I personally feel there is too much of an emphasis on writing in GCSEs. In spite of this it is a good means of checking understanding, encouraging creativity and developing literacy.
This is a short summary of 5 things that you can try and apply next week. You can judge my maths abilities at the end!
Give students a grid of phrases with various points for various things. It is similar to a writing frame but encourage them to use the more complicated material by giving it a higher points score:
5 10 20
me gusta reason with porque es double reason with porque
me encanta reason with porque son use of “en mi opinion”
no me gusta creo que use of connecting word not y/también/pero
odio pienso que use of negative in reasons given
This works really well with year 8-9 boys and a set time limit. It also gets numeracy into your lesson. It is really easy to differentiate by ability. If you have a top set, stretch them, maybe 20 points should be for another tense. The example above is for year 7s and links in with last week’s post.
Same as above but the mission is to use everything in the grid whilst still making sense. Winner is first one to use them all.
These can be effective however they need to be tailored to the relationship you have with your group and material you have covered. I have seen a number of excellent ones on the TES website but sometimes they need altering, correcting or rewriting for another topic as the layout is good but the material doesn’t help you! If you know of particular interests within the group then consider playing to those. For a more able group, the key to a good one is how much it forces adaptation and develops creativity. For a lower ability group the question should be how it helps them to sequence their work and does it help to prevent the phrases such as “me lamo” “me prefiero” or “me juego” and the ubiquitous “me odio”?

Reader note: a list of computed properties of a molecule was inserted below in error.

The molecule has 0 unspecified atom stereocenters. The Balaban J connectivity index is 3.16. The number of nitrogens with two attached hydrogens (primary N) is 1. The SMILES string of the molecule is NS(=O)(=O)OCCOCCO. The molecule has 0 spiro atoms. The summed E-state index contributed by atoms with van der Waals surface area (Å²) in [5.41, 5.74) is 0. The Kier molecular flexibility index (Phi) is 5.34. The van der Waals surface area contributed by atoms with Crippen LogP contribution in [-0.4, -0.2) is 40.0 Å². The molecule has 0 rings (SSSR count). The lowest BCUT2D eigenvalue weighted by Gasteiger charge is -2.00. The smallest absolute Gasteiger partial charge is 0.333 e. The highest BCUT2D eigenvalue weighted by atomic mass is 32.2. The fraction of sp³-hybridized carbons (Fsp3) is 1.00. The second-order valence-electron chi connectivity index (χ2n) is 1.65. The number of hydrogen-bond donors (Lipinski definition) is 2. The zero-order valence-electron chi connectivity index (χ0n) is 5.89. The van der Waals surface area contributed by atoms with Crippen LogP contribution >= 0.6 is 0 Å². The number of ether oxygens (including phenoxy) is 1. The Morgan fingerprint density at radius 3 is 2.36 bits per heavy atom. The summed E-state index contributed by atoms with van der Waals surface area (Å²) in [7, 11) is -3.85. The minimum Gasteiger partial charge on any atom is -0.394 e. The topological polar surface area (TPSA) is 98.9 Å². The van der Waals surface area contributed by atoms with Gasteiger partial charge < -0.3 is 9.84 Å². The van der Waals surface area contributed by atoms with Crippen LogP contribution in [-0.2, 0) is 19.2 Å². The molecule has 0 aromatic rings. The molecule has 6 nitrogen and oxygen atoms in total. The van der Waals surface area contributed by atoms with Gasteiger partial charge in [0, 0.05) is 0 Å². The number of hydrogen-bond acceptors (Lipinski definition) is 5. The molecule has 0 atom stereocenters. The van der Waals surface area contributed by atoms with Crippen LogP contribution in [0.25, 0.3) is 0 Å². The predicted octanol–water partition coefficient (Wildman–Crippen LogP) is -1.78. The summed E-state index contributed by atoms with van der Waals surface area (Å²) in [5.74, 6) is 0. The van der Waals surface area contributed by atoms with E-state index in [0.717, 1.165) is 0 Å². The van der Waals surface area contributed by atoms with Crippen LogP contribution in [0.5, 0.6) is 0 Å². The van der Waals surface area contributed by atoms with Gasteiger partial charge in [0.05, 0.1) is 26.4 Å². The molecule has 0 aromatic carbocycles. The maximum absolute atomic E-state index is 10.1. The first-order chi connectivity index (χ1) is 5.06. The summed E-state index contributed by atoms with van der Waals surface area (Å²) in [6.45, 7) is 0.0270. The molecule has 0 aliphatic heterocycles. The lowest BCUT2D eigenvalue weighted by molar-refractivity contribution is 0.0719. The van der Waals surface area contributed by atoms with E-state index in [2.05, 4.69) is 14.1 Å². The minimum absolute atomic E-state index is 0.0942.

This works, my old German teacher used to practise grammatical concepts by increasing the difficulty of what we were expected to produce. Emily’s horse said that it did not want to be eaten (passive, modal verbs and konjunktiv I – she had high expectations).
Pupils love it but it is about practising structure and aiming at automaticity with the structures. Can students manipulate the language successfully?
Scenes we’d like to see
Borrowed from the popular jocular television show Mock the Week. This is excellent for future tense or present tense writing. “Things … will not do at Christmas” (insert name of celebrity or royalty). “How Katniss Everdeen will spend her weekend.” It really helps if you use mini-whiteboards as you can check that pupils have grasped the structures. I made the mistake of allowing the kids to use me for the first one. The results were interesting to say the least…
Students are used to these in other subjects such as technology. So use them to your advantage in structuring an argument. Say for example you want the pupils to debate the environment, work experience etc. Start with a variety of opinion phrases so that students make a point, explain it, add a contrasting view with “einige Leute denken, dass” and then add a further opinion and reason. The exam boards say “express and explain a range of ideas and points of view.” This is ideal for that very aim.